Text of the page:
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So eerie-my search for the silent 'Dr Who'

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1967-09-03 People.jpg


LANDING on a deserted planet last night, "Dr. Who — opened a new series of TV's very odd trips into the great unknown of outer space.

But there are odder things. One is the great unknown Patrick Troughton, the actor who plays "Dr. Who." Justifiably, one of TV's most in-demand serious actors, I wanted to ask him why he stays inside this mumbo- Jumbo character every Saturday teatime.

Straight-away, things took a very odd turn. Mr. Troughton went invisible, ungettable, unspeakable-to.

It seems that in 20 years of TV limelight, he's never given an interview. Then an eerie thing happened.

Though Mr. Troughton was not there, in a sense he was. He materiallsed. Vividly he was there—in the enthusiastic talk which erupted immediately I mentioned his sates to his TV producers.

As one said, You never forget working with Pat. He etches himself on your brain."

And, uncannily, as they talked, he etched himself on to mine. So I find myself writing this...

Crumpled Jeans

At 47, short, heavy shouldered, strong-jowled with deep-set eyes, Patrick Troughton, ex-Mill Hill public schoolboy stalks lithely up and down the TV studio.

He wean his habitual garb. The crumpled jeans, the roomy sweater. the old suede shoes.

From this humble appearance you'd never suspect the roll of honour of his acting parts—as Hitler; as Dickens's Dunn and Uriah Heep; as the Disciple Paul: and modern roles In "Maigret," "Dr. Finlay's Casebook," "'This Man Craig," with a host of others.

In the studio he electrifies his fellow actors. In the early days of TV, playing the first-ever "Robin Hood," be really became to his fellow actors the leader of a gang.

In the small pioneer studio, with one cork tree to do for Sherwood Forest, he had them ramming with blood-racing fervour under his outlaw leadership.

He completely loses his personality in a part. Off the set, he's not aware even of what he's just done physically on it.

In TV's serial of "Kidnapped," as uncle of the boy hero, David Balfour, he crested such a real kinship with the boy actor that the lad's acting moved cynical cameramen to tears.

As TV's Paul of Tarsus." on location In Crete, Troughton went off and "melted" as a producer recalled—into the life of the local people to breathe an atmosphere still close to the Biblical days he was portraying.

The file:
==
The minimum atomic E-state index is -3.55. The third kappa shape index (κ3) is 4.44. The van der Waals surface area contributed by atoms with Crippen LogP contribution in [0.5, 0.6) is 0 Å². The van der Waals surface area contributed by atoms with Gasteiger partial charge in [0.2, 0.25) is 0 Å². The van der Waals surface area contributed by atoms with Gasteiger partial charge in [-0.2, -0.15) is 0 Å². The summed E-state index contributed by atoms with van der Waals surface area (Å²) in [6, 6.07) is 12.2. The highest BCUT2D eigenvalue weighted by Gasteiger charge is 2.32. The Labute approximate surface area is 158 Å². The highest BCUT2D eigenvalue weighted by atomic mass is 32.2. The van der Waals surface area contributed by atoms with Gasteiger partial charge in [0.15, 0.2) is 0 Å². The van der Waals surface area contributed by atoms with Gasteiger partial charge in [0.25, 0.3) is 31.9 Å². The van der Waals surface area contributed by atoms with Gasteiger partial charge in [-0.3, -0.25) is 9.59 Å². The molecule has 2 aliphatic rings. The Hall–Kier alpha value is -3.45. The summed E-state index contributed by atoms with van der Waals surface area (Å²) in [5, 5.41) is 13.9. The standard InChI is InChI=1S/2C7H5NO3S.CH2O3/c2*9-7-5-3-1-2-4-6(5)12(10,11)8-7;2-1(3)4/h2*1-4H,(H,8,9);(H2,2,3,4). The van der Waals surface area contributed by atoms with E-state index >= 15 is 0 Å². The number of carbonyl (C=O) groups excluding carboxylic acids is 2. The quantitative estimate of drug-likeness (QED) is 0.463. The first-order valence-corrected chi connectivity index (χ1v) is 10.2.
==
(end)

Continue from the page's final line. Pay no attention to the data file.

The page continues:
"He's great fun. pure joy to work with." I heard this again and again in the studios. Yet, Troughton can swear earthily and be bitterly scathing if he dislikes a mint. A line of St. Paul's, about women, made him fume. He said Paul was a nice man, and would never have said such a thing.

While he stays in "Dr. Who," he's certainly missing major TV drama parts which could win him awards. Explains his producer, Peter Bryant, "Pat just feels there IS a 'Dr. Who.' As long as he feels this, he will jolly well be him'."


When Troughton leaves the studio after a day's work, he's often roaring his head off over some salty crack he's made at the cast which nevertheless adores him.

Where Patrick Troughton goes is his iron-fast secret. He's never let escape one tact about his private life. He thinks actors should be known only by their parts. At the moment he is "Dr. Who." That, he thinks, should be sufficient.

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  • APA 6th ed.: Baily, Kenneth (1967-09-03). So eerie-my search for the silent 'Dr Who'. The Sunday People p. 12.
  • MLA 7th ed.: Baily, Kenneth. "So eerie-my search for the silent 'Dr Who'." The Sunday People [add city] 1967-09-03, 12. Print.
  • Chicago 15th ed.: Baily, Kenneth. "So eerie-my search for the silent 'Dr Who'." The Sunday People, edition, sec., 1967-09-03
  • Turabian: Baily, Kenneth. "So eerie-my search for the silent 'Dr Who'." The Sunday People, 1967-09-03, section, 12 edition.
  • Wikipedia (this article): <ref>{{cite news| title=So eerie-my search for the silent 'Dr Who' | url= | work=The Sunday People | pages=12 | date=1967-09-03 | via=Doctor Who Cuttings Archive | accessdate=26 February 2024 }}</ref>
  • Wikipedia (this page): <ref>{{cite web | title=So eerie-my search for the silent 'Dr Who' | url= | work=Doctor Who Cuttings Archive | accessdate=26 February 2024}}</ref>